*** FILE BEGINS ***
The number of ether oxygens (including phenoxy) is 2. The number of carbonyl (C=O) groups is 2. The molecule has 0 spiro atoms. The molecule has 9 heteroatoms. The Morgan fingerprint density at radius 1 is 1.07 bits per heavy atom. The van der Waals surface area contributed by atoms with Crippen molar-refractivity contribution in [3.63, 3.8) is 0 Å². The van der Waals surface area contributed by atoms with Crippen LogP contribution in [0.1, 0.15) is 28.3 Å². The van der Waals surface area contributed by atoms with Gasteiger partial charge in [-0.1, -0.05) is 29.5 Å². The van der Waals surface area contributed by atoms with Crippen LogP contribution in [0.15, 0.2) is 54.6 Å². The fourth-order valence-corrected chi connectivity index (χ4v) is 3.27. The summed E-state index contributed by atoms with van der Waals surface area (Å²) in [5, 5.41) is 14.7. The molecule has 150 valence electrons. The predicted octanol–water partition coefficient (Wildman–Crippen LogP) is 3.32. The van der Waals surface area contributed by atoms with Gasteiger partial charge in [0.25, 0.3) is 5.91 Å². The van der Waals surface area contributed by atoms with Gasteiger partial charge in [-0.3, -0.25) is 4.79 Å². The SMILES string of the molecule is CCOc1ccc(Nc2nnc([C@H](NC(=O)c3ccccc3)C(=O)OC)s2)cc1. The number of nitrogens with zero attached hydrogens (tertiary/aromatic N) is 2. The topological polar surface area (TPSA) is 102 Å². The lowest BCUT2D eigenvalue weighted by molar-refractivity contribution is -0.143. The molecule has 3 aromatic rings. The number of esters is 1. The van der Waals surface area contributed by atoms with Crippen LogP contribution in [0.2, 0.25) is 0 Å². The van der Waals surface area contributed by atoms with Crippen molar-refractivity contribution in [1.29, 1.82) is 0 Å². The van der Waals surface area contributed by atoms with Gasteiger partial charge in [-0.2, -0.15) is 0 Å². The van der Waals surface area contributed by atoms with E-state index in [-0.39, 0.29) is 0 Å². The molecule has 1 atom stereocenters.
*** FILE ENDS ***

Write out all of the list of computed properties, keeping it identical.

The number of ether oxygens (including phenoxy) is 2. The number of carbonyl (C=O) groups is 2. The molecule has 0 spiro atoms. The molecule has 9 heteroatoms. The Morgan fingerprint density at radius 1 is 1.07 bits per heavy atom. The van der Waals surface area contributed by atoms with Crippen molar-refractivity contribution in [3.63, 3.8) is 0 Å². The van der Waals surface area contributed by atoms with Crippen LogP contribution in [0.1, 0.15) is 28.3 Å². The van der Waals surface area contributed by atoms with Gasteiger partial charge in [-0.1, -0.05) is 29.5 Å². The van der Waals surface area contributed by atoms with Crippen LogP contribution in [0.15, 0.2) is 54.6 Å². The fourth-order valence-corrected chi connectivity index (χ4v) is 3.27. The summed E-state index contributed by atoms with van der Waals surface area (Å²) in [5, 5.41) is 14.7. The molecule has 150 valence electrons. The predicted octanol–water partition coefficient (Wildman–Crippen LogP) is 3.32. The van der Waals surface area contributed by atoms with Gasteiger partial charge in [0.25, 0.3) is 5.91 Å². The van der Waals surface area contributed by atoms with Gasteiger partial charge in [-0.3, -0.25) is 4.79 Å². The SMILES string of the molecule is CCOc1ccc(Nc2nnc([C@H](NC(=O)c3ccccc3)C(=O)OC)s2)cc1. The number of nitrogens with zero attached hydrogens (tertiary/aromatic N) is 2. The topological polar surface area (TPSA) is 102 Å². The lowest BCUT2D eigenvalue weighted by molar-refractivity contribution is -0.143. The molecule has 3 aromatic rings. The number of esters is 1. The van der Waals surface area contributed by atoms with Crippen LogP contribution in [0.2, 0.25) is 0 Å². The van der Waals surface area contributed by atoms with Crippen molar-refractivity contribution in [1.29, 1.82) is 0 Å². The van der Waals surface area contributed by atoms with Gasteiger partial charge in [-0.2, -0.15) is 0 Å². The van der Waals surface area contributed by atoms with E-state index in [-0.39, 0.29) is 0 Å². The molecule has 1 atom stereocenters.